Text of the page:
His faith journey since then "has had its twists and turns," he said. "It hasn't always been a straight line. In the wake of failures and disappointments I've questioned what God had in store for me and been reminded that God's plans for us may not always match our own short-sighted desires."
"The presidency has a funny way of making a person feel the need to pray," he added, drawing laughs.
But he said that faith "reminds me that in spite of being one very imperfect man I can still help whoever I can, however I can, wherever I can for as long as I can and that somehow God will buttress these efforts."
The White House denied that the president's remarks on Thursday were part of an orchestrated plan to put his faith before the public, and certainly Obama has spoken eloquently at times about his Christian convictions. But for security reasons, Obama, like most recent presidents, has not joined a church in Washington. He and his family have attended services a few times in recent months, however, and a number of his spiritual advisers have pushed him to recover the prophetic voice of his campaign days.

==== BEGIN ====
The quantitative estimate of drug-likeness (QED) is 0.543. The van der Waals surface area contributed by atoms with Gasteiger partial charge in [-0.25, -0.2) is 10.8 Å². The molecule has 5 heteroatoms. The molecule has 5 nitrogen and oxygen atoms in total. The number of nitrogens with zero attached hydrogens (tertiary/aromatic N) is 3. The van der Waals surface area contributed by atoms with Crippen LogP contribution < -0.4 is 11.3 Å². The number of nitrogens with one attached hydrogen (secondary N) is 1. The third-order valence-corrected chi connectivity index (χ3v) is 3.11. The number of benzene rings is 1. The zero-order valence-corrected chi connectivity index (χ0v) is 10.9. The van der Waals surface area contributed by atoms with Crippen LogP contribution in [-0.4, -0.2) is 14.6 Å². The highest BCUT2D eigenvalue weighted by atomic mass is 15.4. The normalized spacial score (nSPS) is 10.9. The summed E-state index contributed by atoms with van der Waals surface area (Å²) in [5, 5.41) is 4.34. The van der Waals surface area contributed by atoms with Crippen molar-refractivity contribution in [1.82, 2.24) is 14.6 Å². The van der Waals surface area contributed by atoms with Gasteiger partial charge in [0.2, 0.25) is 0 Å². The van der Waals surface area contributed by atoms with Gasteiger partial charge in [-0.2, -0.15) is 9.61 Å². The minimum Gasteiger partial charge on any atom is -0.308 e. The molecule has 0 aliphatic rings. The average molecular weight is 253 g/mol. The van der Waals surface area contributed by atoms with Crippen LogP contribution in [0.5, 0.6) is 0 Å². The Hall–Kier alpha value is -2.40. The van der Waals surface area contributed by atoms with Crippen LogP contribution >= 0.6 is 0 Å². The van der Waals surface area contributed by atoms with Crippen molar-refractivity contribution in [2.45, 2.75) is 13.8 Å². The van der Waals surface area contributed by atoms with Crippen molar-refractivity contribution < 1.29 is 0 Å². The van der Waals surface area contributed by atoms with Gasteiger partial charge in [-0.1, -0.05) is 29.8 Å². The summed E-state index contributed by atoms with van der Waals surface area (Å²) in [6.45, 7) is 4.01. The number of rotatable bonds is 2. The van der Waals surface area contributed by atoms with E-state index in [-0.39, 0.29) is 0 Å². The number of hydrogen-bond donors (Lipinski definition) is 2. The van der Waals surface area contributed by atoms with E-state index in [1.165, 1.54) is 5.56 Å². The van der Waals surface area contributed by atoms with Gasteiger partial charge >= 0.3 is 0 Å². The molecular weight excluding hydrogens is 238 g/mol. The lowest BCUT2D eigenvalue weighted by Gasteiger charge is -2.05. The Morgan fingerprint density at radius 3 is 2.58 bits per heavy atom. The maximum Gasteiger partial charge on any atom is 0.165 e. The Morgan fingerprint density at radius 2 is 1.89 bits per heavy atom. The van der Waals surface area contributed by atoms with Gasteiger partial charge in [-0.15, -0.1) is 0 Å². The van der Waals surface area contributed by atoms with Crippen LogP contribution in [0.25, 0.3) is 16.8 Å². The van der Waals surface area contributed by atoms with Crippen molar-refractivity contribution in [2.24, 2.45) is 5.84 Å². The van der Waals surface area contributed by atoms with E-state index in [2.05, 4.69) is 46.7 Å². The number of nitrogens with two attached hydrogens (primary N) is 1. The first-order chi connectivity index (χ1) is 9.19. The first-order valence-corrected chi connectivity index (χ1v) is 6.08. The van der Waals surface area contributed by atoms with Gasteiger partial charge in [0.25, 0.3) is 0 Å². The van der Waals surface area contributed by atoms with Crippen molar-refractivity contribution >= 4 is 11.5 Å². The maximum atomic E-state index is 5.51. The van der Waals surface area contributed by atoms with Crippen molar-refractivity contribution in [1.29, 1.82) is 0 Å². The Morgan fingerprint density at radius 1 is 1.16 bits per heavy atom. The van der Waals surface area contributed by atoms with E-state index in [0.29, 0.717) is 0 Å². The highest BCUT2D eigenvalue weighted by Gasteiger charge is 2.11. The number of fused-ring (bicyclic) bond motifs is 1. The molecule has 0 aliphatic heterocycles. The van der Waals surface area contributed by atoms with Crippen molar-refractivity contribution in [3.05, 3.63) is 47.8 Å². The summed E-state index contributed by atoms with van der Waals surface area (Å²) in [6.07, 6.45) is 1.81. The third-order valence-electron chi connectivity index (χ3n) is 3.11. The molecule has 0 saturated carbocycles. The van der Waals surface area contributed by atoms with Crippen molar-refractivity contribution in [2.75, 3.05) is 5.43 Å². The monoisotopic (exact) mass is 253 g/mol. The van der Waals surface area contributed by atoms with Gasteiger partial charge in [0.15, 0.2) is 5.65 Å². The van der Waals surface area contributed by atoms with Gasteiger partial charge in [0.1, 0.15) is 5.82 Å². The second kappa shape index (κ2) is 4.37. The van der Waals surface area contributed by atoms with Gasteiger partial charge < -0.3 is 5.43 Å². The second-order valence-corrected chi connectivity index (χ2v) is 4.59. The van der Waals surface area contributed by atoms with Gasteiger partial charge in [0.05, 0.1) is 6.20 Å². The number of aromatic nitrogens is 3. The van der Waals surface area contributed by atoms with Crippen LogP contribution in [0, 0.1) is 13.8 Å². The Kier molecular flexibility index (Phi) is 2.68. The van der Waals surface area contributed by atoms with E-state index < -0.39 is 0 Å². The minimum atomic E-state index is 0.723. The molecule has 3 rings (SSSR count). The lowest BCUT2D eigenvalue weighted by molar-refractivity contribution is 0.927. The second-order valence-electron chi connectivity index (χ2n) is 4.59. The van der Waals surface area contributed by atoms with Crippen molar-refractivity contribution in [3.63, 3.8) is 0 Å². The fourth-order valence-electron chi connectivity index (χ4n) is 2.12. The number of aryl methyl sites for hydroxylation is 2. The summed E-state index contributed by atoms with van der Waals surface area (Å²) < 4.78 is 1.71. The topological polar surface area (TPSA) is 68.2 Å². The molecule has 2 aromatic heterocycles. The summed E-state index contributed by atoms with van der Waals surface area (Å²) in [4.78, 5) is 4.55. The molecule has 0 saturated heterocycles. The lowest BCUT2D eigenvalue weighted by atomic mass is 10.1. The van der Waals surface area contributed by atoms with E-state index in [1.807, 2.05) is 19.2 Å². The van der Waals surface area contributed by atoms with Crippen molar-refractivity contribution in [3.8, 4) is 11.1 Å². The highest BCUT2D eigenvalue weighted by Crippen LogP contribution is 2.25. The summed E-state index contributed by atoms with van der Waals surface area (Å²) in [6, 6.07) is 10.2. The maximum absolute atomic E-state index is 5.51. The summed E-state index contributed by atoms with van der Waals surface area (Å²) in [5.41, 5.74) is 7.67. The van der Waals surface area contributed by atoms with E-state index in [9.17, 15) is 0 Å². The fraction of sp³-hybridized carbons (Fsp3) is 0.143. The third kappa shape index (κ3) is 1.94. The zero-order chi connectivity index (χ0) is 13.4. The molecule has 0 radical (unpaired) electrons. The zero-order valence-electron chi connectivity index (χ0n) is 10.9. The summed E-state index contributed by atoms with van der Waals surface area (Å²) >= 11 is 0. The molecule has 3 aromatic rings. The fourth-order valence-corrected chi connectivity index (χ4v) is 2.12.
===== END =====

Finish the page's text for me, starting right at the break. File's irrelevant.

The Rev. Joel Hunter, a Florida minister who is close to the president and was consulted about parts of Obama's Thursday speech, says he has encouraged the president to open up about his faith.
"He needs to openly declare himself a Christian and not settle for people's skepticism at that point," the Rev. Joel Hunter, a prominent Florida evangelical church leader who is close to the president, told CNN. "All of us ought to be able to say who we are and be taken for our word. It's frustrating because he still has some people questioning his faith." Hunter said he has encouraged Obama to open up about his faith.
Indeed, Obama cited Hunter, as well as Dallas megachurch pastor T.D. Jakes and his own faith-based coordinator, Joshua Dubois, a Pentecostal clergyman, as part of his personal prayer circle.
He closed his remarks by citing a third category of prayer, but the one that he said was most important: "That I might walk closer with God and make that my first and most important task."
"When I wake in the morning, I wait on the Lord, I ask him to give me the strength to do right by our country and our people," Obama said. "And when I go to bed at night, I wait on the Lord and I ask him to forgive me my sins and to look after my family and to make me an instrument of the Lord."